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Dialogue and Universalism

Volume 22, Issue 3, 2012

Civilization and Science

Nicholas Maxwell
Pages 39-63

The Menace of Science without Civilization
From Knowledge to Wisdom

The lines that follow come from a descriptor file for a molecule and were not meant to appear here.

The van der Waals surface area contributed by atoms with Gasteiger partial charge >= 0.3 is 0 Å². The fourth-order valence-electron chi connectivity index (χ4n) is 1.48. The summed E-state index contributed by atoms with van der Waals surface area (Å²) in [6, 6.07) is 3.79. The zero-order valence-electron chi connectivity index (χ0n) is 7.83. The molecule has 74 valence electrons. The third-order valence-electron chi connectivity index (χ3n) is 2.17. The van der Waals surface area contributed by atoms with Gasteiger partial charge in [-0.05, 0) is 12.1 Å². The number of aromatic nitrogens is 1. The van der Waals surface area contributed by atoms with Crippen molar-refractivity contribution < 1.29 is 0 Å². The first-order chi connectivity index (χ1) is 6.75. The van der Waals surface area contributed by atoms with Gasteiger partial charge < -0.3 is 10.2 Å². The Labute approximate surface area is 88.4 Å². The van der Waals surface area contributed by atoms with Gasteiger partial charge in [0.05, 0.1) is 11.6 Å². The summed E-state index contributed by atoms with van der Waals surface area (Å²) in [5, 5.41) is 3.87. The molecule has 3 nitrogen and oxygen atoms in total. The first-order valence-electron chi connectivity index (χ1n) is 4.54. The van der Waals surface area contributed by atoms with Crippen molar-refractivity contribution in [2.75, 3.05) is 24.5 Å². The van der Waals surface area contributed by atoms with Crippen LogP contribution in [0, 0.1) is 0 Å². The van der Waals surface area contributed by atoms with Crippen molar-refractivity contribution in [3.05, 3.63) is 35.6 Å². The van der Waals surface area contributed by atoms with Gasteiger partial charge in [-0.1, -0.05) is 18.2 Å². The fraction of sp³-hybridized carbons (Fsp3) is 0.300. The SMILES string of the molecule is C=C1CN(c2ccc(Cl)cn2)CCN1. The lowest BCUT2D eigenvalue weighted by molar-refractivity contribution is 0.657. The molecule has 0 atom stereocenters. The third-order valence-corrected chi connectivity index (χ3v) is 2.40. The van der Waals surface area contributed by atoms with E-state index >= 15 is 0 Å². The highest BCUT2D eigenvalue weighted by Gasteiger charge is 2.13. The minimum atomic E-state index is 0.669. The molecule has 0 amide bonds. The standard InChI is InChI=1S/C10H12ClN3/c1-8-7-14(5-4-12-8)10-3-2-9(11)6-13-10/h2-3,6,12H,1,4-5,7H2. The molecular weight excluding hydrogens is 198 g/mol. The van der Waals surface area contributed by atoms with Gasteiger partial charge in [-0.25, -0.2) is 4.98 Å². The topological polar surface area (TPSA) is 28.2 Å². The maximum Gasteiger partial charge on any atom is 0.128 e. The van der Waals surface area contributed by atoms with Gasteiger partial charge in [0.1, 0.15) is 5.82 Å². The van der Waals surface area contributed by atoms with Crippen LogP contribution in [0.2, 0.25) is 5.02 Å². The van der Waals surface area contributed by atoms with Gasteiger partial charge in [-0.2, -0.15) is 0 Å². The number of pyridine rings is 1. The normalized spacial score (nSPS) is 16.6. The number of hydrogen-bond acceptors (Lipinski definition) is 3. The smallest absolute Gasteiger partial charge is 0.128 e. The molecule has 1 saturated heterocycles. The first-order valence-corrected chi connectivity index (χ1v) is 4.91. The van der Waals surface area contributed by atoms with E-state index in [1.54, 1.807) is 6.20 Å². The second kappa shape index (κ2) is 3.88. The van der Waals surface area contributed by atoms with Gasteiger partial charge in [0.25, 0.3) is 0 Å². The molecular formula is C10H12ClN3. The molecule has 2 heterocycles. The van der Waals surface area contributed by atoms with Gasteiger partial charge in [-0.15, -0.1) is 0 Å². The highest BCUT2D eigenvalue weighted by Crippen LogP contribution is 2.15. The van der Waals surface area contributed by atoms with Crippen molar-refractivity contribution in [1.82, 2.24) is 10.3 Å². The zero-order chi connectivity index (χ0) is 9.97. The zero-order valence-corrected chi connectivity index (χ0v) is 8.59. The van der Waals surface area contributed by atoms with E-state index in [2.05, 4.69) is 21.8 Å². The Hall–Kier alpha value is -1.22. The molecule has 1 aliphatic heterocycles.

We are in a state of impending crisis. And the fault lies in part with academia. For two centuries or so, academia has been devoted to the pursuit of knowledge and technological know-how. This has enormously increased our power to act which has, in turn, brought us both all the great benefits of the modern world and the crises we now face. Modern science and technology have made possible modern industry and agriculture, the explosive growth of the world’s population, global warming, modern armaments and the lethal character of modern warfare, destruction of natural habitats and rapid extinction of species, immense inequalities of wealth and power across the globe, pollution of earth, sea and air, even the Aids epidemic (Aids being spread by modern travel). All these global problems have arisen because some of us have acquired unprecedented powers to act, via science and technology, without also acquiring the capacity to act wisely. We urgently need to bring about a revolution in universities so that the basic intellectual aim becomes, not knowledge merely, but rather wisdom—wisdom being the capacity to realize what is of value in life, for oneself and others, thus including knowledge and technological know-how, but much else besides. The revolution we require would put problems of living at the heart of the academic enterprise, the pursuit of knowledge emerging out of, and feeding back into, the fundamental intellectual activity of proposing and critically assessing possible actions, policies, political programs, from the standpoint of their capacity to help solve problems of living. This revolution would affect almost every branch and aspect of academic inquiry.

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